Hard to believe it's been six years since certified comic genius Robin Williams shuffled off this mortal coil, and it's even harder to believe how sensationalist the media became after descending on his small Northern California community in the wake of his death.
In Robin's Wish, documentary mainstay Tyler Norwood (The United States of Detroit) takes a deeper look at Williams' final days, running through a quick primer of a storied career before identifying Lewy body dementia as the real culprit behind his suicide—not depression, not anxiety, not substance abuse. It took years for Williams' widow Susan Schneider Williams to make that information known, and while the fallout from the incurable disease was devastating to the actor and those around him, not knowing seems worse.
Turns out Lewy body is as vile a disease as they come, one which degenerates the brain through improperly folding proteins, one which literally shuts down "neighborhoods" within one's neuronic connections and leads to massive amounts of confusion, self-doubt and even the rewiring of thoughts. Williams was, according to doctors interviewed in the film, quite literally a different person in his waning days, and comments from friends, colleagues, neighbors and Schneider Williams corroborate that thesis.
So why is this important? Why dwell on the death of a man who meant so much to so many? In a word—hope. The filmmakers and those Williams left behind valiantly attempt to diffuse any romantic notion of a tortured artist, granted with a starry eyed series of reminders that they just don't make 'em like Robin Williams; in fact, says one doctor, his rapid-fire mind and sharpened comedic abilities may have lent a hand in staving off the disease much longer than if he'd been neurotypical.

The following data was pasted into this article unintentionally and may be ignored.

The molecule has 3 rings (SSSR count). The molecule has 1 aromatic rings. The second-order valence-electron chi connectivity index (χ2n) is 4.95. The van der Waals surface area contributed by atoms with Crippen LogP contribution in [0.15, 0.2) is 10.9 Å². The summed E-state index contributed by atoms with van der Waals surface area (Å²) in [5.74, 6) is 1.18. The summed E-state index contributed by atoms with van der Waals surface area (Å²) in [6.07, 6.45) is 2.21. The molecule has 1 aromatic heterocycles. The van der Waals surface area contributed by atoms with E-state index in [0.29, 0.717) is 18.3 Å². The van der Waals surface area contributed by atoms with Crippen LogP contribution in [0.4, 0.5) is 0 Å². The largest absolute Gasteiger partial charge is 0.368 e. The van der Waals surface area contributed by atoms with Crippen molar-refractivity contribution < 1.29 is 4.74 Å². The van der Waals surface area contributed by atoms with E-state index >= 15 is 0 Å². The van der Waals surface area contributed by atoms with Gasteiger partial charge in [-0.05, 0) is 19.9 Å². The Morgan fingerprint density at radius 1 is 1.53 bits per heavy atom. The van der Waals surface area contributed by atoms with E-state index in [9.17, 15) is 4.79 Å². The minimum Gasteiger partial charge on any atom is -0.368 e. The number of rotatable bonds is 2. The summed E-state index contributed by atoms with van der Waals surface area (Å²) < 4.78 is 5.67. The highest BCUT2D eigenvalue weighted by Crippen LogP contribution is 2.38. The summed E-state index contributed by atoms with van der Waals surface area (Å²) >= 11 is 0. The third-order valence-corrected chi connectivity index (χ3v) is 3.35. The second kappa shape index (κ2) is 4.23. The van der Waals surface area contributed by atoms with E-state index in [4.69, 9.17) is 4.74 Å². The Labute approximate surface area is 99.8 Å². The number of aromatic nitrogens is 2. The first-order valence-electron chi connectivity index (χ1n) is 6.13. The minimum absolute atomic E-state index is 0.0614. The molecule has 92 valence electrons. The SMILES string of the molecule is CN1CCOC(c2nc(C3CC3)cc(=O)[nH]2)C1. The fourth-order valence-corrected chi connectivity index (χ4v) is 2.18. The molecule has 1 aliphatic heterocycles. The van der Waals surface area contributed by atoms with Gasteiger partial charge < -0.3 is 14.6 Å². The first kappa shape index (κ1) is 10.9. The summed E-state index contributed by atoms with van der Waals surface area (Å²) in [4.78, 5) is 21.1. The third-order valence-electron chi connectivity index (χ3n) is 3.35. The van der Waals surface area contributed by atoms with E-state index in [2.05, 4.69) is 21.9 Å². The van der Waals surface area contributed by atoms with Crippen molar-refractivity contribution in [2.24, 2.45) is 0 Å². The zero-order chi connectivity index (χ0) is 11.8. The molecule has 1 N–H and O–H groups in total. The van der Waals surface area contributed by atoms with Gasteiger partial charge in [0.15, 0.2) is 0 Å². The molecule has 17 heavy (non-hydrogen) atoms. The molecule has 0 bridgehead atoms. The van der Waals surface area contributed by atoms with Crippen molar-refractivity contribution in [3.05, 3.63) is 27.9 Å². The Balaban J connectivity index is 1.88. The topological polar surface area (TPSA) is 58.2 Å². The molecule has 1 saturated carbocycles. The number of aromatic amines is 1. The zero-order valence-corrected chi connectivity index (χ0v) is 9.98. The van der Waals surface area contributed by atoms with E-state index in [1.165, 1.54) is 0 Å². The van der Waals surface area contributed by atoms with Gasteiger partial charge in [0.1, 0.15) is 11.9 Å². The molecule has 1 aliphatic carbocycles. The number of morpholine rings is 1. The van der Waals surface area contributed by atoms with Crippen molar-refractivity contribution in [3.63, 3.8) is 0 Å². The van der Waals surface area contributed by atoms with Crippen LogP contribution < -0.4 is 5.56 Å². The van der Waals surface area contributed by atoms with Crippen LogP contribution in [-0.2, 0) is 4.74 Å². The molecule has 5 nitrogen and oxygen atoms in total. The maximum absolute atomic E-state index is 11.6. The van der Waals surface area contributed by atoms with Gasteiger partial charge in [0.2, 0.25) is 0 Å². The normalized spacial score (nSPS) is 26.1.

One wonders why the Williams kids don't make an appearance in Robin's Wish, and some interviews with neighbors almost feel like a chance for civilians to let the world know they surely had a famous friend once. But with a strong sense of vindication rattling around someplace between old chestnuts about Dead Poet's Society and Juilliard and Christopher Reeve, etc., there's a sense of relief.
As it stands, Williams was probably the last of his kind, one of the few celebrities universally loved and a beacon of joy for folks from all walks of life—from moviegoers and kids to soldiers he entertained at years' worth of USO performances. Knowing he hadn't made a conscious choice to die, while tragic, feels bittersweet, but one knows above all else he wouldn't have wanted the world to suffer on in the dark.
+Sweet relief; a deeper personal look at Williams
-Short; where are the kids?
Directed by Norwood
Amazon, NR, 77 min.